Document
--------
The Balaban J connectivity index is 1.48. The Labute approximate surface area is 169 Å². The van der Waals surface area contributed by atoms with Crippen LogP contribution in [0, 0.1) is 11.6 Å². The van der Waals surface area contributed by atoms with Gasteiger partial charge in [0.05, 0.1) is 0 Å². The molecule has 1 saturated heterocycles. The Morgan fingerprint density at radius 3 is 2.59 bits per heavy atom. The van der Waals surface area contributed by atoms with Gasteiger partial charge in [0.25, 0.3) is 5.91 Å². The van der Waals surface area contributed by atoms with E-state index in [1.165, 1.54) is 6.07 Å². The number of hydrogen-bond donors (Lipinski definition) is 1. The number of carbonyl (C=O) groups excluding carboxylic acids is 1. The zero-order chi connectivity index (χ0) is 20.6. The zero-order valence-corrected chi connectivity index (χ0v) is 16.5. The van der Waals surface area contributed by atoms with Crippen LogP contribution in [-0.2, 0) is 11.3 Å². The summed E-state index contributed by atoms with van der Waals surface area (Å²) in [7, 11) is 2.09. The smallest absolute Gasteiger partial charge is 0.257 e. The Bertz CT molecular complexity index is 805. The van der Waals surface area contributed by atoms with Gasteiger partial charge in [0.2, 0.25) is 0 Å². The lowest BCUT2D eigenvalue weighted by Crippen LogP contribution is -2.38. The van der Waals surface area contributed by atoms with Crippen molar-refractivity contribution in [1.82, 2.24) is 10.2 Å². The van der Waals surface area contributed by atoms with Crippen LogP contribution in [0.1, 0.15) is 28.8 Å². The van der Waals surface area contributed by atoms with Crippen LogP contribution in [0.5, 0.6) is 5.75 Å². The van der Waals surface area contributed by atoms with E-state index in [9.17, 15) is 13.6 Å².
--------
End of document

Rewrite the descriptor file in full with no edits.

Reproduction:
The Balaban J connectivity index is 1.48. The Labute approximate surface area is 169 Å². The van der Waals surface area contributed by atoms with Crippen LogP contribution in [0, 0.1) is 11.6 Å². The van der Waals surface area contributed by atoms with Gasteiger partial charge in [0.05, 0.1) is 0 Å². The molecule has 1 saturated heterocycles. The Morgan fingerprint density at radius 3 is 2.59 bits per heavy atom. The van der Waals surface area contributed by atoms with Gasteiger partial charge in [0.25, 0.3) is 5.91 Å². The van der Waals surface area contributed by atoms with E-state index in [1.165, 1.54) is 6.07 Å². The number of hydrogen-bond donors (Lipinski definition) is 1. The number of carbonyl (C=O) groups excluding carboxylic acids is 1. The zero-order chi connectivity index (χ0) is 20.6. The zero-order valence-corrected chi connectivity index (χ0v) is 16.5. The van der Waals surface area contributed by atoms with Crippen LogP contribution in [-0.2, 0) is 11.3 Å². The summed E-state index contributed by atoms with van der Waals surface area (Å²) in [7, 11) is 2.09. The smallest absolute Gasteiger partial charge is 0.257 e. The Bertz CT molecular complexity index is 805. The van der Waals surface area contributed by atoms with Gasteiger partial charge in [0.2, 0.25) is 0 Å². The lowest BCUT2D eigenvalue weighted by Crippen LogP contribution is -2.38. The van der Waals surface area contributed by atoms with Crippen molar-refractivity contribution in [1.82, 2.24) is 10.2 Å². The van der Waals surface area contributed by atoms with Crippen LogP contribution in [0.1, 0.15) is 28.8 Å². The van der Waals surface area contributed by atoms with Crippen LogP contribution in [0.5, 0.6) is 5.75 Å². The van der Waals surface area contributed by atoms with E-state index in [9.17, 15) is 13.6 Å².